Ever wonder what the deer are doing when you’re not in the woods, sitting in your stand?
Are they tromping past — in broad daylight, no less — and thumbing their noses at your absence.
Forget the fact that deer have no thumbs. The answer, of course, is “Yes. That’s exactly what they’re doing.”
Nowadays (fortunately or unfortunately, depending on how good your sense of humor is), we don’t have to guess how many deer are congregating in the woods when we’re home, or at work.
A simple trail camera can give us all the proof we’ll need.
And sometimes, that proof is pretty stunning.
Just ask David Baker of Glenburn.
Baker, you may recall, has been featured in this blog in the past. The avid outdoorsman has shared his love of hunting with his sons, and has in turn shared his sons’ stories with BDN readers.
He’s also the guy who figured out a way to catch a bass with a BDN Outdoors novelty key chain that we gave away at a sportsman’s show several years ago.
This year, Baker hasn’t filled his deer tag … yet. He’s still trying, participating in the state’s short black powder hunting season.
But he’s sure that there’s plenty of activity in front of one of his hunting blinds, and he’s got the photos to prove it.
“I have to say that the 2014 Maine deer season will be another one for the memory bank,” Baker wrote in a recent email. “So many chance encounters with wildlife in its natural habitat, each day a new front-seat show. Topping the list this year was the lesson on the birds and the bees given by a mating pair of barred owls as they chased each other from tree to tree and made sounds that reminded me of [Mutual of Omaha’s] Wild Kingdom.”
Baker admits that his hunting options have been limited a bit this year.
“I am still healing from a surgically repaired ankle fracture that prevented me from walking into some of my more remote stands,” Baker wrote. “Because walking is still somewhat painful, I relied heavily on trail cameras to do much of my scouting, and as always, I captured some pretty cool pictures. While I didn’t capture the elusive Maine cougar (yet), I did find a fair amount of fox, coyotes, raccoon, porcupines, rabbits, squirrels and deer.”
Early in the bowhunting season, Baker passed up on shots at what he assumed was a lone spike-horned buck that kept ambling by. He said he hoped the buck would show up on Youth Deer Day and that his son, Aaron, would get a crack at him.
That’s not what happened.
“As luck would have it, we didn’t lay eyes on an antlered deer the entire gun season,” Baker wrote. “As the season was winding down, and the doe activity was picking up on the trail near one of my favorite hunting blinds, I moved one of my cameras to see if any bucks had picked up on the ladies in that area.”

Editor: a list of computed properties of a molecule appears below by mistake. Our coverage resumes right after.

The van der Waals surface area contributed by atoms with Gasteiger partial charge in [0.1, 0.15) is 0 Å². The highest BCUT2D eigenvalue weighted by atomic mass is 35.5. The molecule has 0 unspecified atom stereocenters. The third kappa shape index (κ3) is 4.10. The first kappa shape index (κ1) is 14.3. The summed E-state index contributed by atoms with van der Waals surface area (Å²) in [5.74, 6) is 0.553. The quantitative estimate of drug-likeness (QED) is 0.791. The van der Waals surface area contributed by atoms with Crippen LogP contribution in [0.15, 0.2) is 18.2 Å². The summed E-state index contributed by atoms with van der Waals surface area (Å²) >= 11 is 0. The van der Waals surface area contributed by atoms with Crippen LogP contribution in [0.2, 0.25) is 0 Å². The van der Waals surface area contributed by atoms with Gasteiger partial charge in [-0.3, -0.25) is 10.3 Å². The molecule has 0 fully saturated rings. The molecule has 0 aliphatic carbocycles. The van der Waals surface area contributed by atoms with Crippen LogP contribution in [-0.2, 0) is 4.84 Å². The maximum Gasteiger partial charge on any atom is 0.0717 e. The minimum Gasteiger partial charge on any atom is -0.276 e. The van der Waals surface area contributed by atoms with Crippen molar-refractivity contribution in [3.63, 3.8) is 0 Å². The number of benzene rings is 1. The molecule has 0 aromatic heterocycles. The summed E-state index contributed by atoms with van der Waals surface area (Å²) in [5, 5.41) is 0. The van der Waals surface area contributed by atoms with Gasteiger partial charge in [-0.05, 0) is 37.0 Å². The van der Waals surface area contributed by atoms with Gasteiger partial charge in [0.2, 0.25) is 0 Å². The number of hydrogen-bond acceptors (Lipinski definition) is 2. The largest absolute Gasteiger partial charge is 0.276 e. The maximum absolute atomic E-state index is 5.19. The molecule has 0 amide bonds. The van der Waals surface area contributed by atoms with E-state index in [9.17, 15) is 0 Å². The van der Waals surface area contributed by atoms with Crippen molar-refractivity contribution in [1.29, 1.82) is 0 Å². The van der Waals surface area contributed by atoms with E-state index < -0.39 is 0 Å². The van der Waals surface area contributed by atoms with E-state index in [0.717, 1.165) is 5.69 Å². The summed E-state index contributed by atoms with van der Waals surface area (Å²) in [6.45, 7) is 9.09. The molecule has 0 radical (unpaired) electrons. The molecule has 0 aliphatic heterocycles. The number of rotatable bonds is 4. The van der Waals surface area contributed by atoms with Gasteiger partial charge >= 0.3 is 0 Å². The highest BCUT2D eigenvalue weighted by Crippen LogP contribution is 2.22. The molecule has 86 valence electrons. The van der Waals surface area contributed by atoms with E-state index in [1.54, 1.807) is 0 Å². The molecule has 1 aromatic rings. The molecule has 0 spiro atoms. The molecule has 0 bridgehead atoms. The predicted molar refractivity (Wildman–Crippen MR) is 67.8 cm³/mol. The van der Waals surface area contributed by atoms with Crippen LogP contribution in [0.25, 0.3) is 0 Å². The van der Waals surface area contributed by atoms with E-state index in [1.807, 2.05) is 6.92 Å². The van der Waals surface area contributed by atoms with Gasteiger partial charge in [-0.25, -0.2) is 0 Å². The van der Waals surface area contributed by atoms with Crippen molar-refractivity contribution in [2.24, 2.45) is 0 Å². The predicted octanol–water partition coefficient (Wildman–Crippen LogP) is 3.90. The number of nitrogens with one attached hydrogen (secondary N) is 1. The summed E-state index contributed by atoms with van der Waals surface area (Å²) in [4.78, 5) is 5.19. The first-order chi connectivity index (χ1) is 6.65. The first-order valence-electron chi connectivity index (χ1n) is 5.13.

Baker figured that if there he did get photographic evidence of bucks in that area, he’d go buy a license to take part in the black powder, or muzzleloader season.
“Well, as you will see in the pictures I’ve included, there turned out to be three young spike-horned deer that have started two large scrapes directly adjacent to my trail camera and only 17 yards from my hunting blind,” Baker wrote. “This discovery also explained why the [“lone”] spike-horn I was seeing in October was sometimes bigger or darker than the previous time I had seen him.”
Baker’s photos are fantastic (as you’ve likely already seen). They show a pair of young bucks sparring, vying for supremacy. Eventually, a third buck shows up at the scene and watches the activity.
As the time-stamp shows, the photos were taken on Friday, right around lunchtime. Unfortunately for Baker, he wasn’t in the blind at the time.
But that doesn’t mean he’s completely out of luck.
Baker decided to purchase a black powder license after all, and will head back into the woods. And he learned that the young bucks aren’t the only male deer prowling around his stand.
“Today’s camera check revealed a large-racked buck checking out the younger bucks’ scrapes,” Baker wrote on Monday night. “With any luck, I’ll be able to make a few more 2014 memories and fill my freezer with fresh venison.”
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